I was eight the first time it happened. Torn from a district with a large Asian student body and thrown into halls where I was one of few people of color in my class, I felt the eyes glued to me as I walked the halls of my new white, conservative elementary school in my discount size three sneakers that hung loosely off my small feet.
When their eyes narrowed at my native name, and my lunchbox full of my country’s traditional food was deemed disgusting at my lunch table, I felt something I had never felt before. I was ashamed of the Korean culture in which I had grown up.
These were the days where I realized that I had bigger shoes to fill than my cheap, worn-out sneakers. From a young age, I was forced to bear the burden of being an Asian-American within a white district, who would be singled out in any circumstance.
Although I became more accustomed to the snide remarks and cruel jokes, my mind slowly began to break from the weight of the shame. Though I could force myself to laugh at the “dog-eating,” “slant-eyed” jokes, they slowly wore down at the pride I previously had towards my birth country.
What made it even worse was that all top models, TV show characters and social media celebrities appeared to be white. When I was told in middle school that Asians were just “not as pretty,” I assumed it was true. If we were beautiful, we would be on TV, right?
My saving grace came with the rise of popularity in Korean dramas, music and overall Asian culture within the United States. With the K-Pop group BTS winning the BBMAs in 2017, the film “Crazy Rich Asians” in 2018 becoming a major hit with a fully Asian cast, and the Korean film “Parasite” receiving six Oscar nominations in 2019. The cultural wave brought more Asian representation to mainstream media.
However, as amazing as the media revolution was, this wave also swept the toxins of cultural commercialization into America. Many opportunists took the cultural wave, which festered on social media and in film culture, as a commercial platform, seizing Asian culture and profiting heavily off of it.
Many businesses produced movies and shows that were marketed to be representative, but were full of inaccurate portrayals that demeaned, parodied or diluted Asian culture. One of these inaccurate portrayals is found in Disney’s live-action remake of “Mulan,” released last month.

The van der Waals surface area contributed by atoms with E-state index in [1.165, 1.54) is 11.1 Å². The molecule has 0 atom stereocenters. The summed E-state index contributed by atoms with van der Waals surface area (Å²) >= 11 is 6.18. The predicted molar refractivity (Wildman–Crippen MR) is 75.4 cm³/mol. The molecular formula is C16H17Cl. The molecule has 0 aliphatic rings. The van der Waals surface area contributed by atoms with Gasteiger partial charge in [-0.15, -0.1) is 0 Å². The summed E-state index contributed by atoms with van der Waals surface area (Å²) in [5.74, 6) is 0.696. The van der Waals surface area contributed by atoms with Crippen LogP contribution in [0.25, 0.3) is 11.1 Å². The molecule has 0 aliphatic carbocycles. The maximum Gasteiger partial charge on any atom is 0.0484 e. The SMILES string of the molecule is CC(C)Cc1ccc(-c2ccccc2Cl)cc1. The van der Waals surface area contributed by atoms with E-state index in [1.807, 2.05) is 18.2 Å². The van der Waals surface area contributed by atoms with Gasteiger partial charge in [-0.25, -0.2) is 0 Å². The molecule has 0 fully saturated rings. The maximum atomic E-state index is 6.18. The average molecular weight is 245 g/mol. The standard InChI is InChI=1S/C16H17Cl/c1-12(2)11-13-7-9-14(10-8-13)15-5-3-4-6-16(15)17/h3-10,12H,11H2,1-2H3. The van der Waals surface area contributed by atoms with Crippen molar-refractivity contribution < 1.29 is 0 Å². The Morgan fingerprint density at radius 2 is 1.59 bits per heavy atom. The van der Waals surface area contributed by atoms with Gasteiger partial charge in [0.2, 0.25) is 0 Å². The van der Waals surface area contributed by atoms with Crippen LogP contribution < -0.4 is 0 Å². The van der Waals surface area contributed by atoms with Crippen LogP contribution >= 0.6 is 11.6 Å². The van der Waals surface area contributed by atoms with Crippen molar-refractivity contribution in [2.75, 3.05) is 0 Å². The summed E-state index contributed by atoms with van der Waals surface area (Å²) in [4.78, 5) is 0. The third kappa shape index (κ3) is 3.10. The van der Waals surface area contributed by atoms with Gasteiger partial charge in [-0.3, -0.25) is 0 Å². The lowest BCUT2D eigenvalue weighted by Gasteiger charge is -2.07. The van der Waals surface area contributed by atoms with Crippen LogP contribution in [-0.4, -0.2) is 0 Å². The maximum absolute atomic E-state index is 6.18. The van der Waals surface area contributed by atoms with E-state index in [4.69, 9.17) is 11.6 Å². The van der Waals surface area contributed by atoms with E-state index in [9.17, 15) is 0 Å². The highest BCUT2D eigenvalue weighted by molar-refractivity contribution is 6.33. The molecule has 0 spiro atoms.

Bringing in nearly $60 million in the International Box Office, “Mulan” fared fairly well, considering its canceled international release due to the pandemic. Action-packed and featuring a strong female lead as well as an all-Asian cast, the film was one that many anticipated during quarantine, especially long-time Disney fans who had fallen in love with the original film.
However, shortly following its release, controversy surged on social media. In an attempt to still raise revenue after its canceled international and domestic release, Disney marked Mulan up to $30 on Disney+. The film faced backlash for omitting one of the animated feature’s most loved characters, Mushu the dragon, as well as for the lack of detail that had made the original “Mulan” such an adored film.
An under-criticized element of “Mulan” was within its so-called “inclusivity.” Unlike its predecessors, “Parasite” and “Crazy Rich Asians,” “Mulan” was directed by Niki Caro, a Caucasian director. Most known for her 2002 film Whale Rider, nothing in Caro’s personal or career history indicates that she would be a great fit to direct the movie for a traditional Chinese story.
Caro was not the only Caucasian staff member responsible for directing “Mulan.” Rick Jaffa, Amanda Silver, Elizabeth Martin and Lauren Hynek, who wrote the script of the film, are all Caucasian. Among the ten producers of “Mulan,” only one was of Asian origin. The same pattern extends toward costume design (Bina Daigeler, white), cinematography (Mandy Walker, white), music (Harry Gregson-Williams, white) and most other departments involved in the film.
Though Caro told Vanity Fair that she believes in “cultural authenticity and specificity,” allegedly hiring experts to help preserve “authenticity,” these statements are problematic and disturbing.
The story of Hua Mulan is just one among thousands of Chinese folktales, originally told through song in the “Ballad of Mulan.” By assuming that a Caucasian director and staff with no indication of knowledge towards Chinese traditions could better depict Chinese culture than an Asian director, Caro’s statement dilutes the importance behind the rich history of China that contributes to its vast cultural breadth.
Why does accuracy matter? Since “Mulan” contained major Chinese cultural aspects such as chi, best translated as one’s “life-force,” and featured Chinese traditional makeup and fashion, it is extremely important that the film is not only accurate, but respectful to Chinese culture. This raises the question: how can a Caucasian director and team of Caucasian staff members decide what is or isn’t respectful towards Asian-Americans?
Though “Mulan” (2020) appears to attempt to empower Asians, it is one with a price tag intended to financially benefit the Caucasian production team more than the Asian actors in the long run. While the film may be worth a watch to many curious long-time Disney fans who enjoyed the original animated version, it stands in the shadows of the poor, disrespectful decisions made in not hiring Asian staff members.